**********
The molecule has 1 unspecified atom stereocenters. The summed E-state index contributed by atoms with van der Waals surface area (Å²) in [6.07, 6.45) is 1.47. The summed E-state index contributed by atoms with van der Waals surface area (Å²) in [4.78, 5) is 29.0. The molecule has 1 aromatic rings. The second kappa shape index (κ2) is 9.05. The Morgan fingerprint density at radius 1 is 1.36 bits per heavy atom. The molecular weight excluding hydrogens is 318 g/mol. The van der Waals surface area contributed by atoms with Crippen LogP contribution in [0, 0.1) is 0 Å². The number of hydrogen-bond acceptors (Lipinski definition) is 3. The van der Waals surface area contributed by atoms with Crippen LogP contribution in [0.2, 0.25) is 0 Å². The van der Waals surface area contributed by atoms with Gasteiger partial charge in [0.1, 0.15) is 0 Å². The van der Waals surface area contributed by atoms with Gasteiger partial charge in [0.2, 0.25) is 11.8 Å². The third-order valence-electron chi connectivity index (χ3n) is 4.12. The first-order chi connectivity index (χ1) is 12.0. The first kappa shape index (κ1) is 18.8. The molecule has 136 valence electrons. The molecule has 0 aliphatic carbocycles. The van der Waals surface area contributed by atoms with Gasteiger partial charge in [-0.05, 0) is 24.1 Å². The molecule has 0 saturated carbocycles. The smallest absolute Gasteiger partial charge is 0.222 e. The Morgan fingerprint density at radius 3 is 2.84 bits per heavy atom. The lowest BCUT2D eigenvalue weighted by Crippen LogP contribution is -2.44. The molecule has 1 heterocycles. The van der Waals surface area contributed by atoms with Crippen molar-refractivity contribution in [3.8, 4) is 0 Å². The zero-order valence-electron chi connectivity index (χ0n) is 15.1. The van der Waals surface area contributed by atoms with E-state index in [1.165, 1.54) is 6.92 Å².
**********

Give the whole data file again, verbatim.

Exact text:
The molecule has 1 unspecified atom stereocenters. The summed E-state index contributed by atoms with van der Waals surface area (Å²) in [6.07, 6.45) is 1.47. The summed E-state index contributed by atoms with van der Waals surface area (Å²) in [4.78, 5) is 29.0. The molecule has 1 aromatic rings. The second kappa shape index (κ2) is 9.05. The Morgan fingerprint density at radius 1 is 1.36 bits per heavy atom. The molecular weight excluding hydrogens is 318 g/mol. The van der Waals surface area contributed by atoms with Crippen LogP contribution in [0, 0.1) is 0 Å². The number of hydrogen-bond acceptors (Lipinski definition) is 3. The van der Waals surface area contributed by atoms with Crippen LogP contribution in [0.2, 0.25) is 0 Å². The van der Waals surface area contributed by atoms with Gasteiger partial charge in [0.1, 0.15) is 0 Å². The van der Waals surface area contributed by atoms with Gasteiger partial charge in [0.2, 0.25) is 11.8 Å². The third-order valence-electron chi connectivity index (χ3n) is 4.12. The first-order chi connectivity index (χ1) is 12.0. The first kappa shape index (κ1) is 18.8. The molecule has 136 valence electrons. The molecule has 0 aliphatic carbocycles. The van der Waals surface area contributed by atoms with Gasteiger partial charge in [-0.05, 0) is 24.1 Å². The molecule has 0 saturated carbocycles. The smallest absolute Gasteiger partial charge is 0.222 e. The Morgan fingerprint density at radius 3 is 2.84 bits per heavy atom. The lowest BCUT2D eigenvalue weighted by Crippen LogP contribution is -2.44. The molecule has 1 heterocycles. The van der Waals surface area contributed by atoms with Crippen molar-refractivity contribution in [3.8, 4) is 0 Å². The zero-order valence-electron chi connectivity index (χ0n) is 15.1. The van der Waals surface area contributed by atoms with E-state index in [1.165, 1.54) is 6.92 Å².